So how do we do that? We start by contacting the artist’s family members, neighbors, local historical societies and libraries, senior citizens in the community, and any other relevant resources to locate every bit of vintage documentation of and about the site and the artist. You need to have a plan to digitize all the collected documentation. You don’t need to own the original; you just need a high resolution digital file of every image you can lay your hands on. Scan it at the highest resolution possible.
It will help you in your queries to assure all lenders of images that images will be used for preservation and/or educational purposes only. And, you should ask them if they will sign a release form allowing use of the image in any way to support site preservation, with the understanding the images will be credited appropriately. This is also a good time to ask them to provide credit information, and to date the image to the best of their ability. You also need to assure them that if ultimately you think you may be publishing the image, you will specifically contact them later for permission with details of the project.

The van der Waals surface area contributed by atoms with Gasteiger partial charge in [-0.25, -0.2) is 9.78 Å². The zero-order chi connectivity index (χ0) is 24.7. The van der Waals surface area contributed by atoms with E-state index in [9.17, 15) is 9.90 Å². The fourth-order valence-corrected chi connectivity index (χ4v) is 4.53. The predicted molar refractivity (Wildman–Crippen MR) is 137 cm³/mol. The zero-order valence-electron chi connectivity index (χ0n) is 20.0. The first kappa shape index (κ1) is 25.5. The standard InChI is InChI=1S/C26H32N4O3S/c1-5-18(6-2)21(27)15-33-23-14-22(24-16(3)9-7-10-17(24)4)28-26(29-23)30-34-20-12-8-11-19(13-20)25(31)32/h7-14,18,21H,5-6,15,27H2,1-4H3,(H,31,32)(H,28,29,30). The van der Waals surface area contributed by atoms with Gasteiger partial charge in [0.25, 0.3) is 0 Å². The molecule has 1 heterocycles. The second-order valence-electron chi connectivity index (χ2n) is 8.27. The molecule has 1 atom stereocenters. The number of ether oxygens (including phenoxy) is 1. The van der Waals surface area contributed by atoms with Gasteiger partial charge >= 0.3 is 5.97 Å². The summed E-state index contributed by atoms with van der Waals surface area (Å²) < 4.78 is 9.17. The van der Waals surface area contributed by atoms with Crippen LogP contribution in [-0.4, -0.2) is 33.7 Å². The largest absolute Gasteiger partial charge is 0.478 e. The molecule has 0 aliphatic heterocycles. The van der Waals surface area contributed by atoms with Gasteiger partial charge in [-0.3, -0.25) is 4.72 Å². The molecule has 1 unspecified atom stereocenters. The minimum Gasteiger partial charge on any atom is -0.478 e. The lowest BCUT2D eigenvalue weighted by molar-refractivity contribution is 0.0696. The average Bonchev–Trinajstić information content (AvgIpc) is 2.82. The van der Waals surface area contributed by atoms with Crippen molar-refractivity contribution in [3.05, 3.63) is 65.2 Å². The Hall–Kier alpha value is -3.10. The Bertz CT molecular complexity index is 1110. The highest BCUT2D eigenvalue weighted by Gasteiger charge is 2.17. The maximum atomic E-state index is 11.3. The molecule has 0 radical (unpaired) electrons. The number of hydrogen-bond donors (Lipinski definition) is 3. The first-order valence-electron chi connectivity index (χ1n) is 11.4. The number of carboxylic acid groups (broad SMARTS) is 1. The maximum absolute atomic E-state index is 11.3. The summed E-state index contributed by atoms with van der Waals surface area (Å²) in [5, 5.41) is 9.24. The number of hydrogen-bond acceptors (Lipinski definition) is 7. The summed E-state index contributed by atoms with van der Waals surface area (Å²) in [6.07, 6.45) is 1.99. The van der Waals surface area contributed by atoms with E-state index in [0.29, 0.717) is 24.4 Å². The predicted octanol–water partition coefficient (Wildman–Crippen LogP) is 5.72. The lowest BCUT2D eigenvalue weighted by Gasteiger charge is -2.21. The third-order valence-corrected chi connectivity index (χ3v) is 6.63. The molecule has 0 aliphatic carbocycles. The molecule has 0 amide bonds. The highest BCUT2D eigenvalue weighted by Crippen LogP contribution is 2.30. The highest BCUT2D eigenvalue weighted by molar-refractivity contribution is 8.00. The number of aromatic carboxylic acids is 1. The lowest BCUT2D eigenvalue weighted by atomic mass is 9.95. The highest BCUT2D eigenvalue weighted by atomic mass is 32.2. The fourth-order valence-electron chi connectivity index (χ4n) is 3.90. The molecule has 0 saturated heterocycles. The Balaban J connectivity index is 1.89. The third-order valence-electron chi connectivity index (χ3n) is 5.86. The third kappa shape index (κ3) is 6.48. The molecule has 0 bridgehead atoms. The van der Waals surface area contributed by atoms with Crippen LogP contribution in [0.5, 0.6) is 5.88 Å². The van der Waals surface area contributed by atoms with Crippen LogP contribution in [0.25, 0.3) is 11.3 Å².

And please, in a word from our sponsor, if it would be great if you could ask if these images can be shared with SPACES, so that we can add them to our database and/or post them on our website.
Sometimes, there’s concern from people that may-be posting would allow public visitation before the site is really quote-unquote “ready” to receive visitors. The website posting doesn’t have to include and address or other identification that specifically discloses the precise location. We would just keep that information in our files.
As you organize all vintage documentation, make sure all people who worked on this site are aware of, have access to, and are guided by these essential images. And then, of course, back up your data. Store duplicate copies preferably off site.
(2. Documentation of the site’s current physical condition and current composition)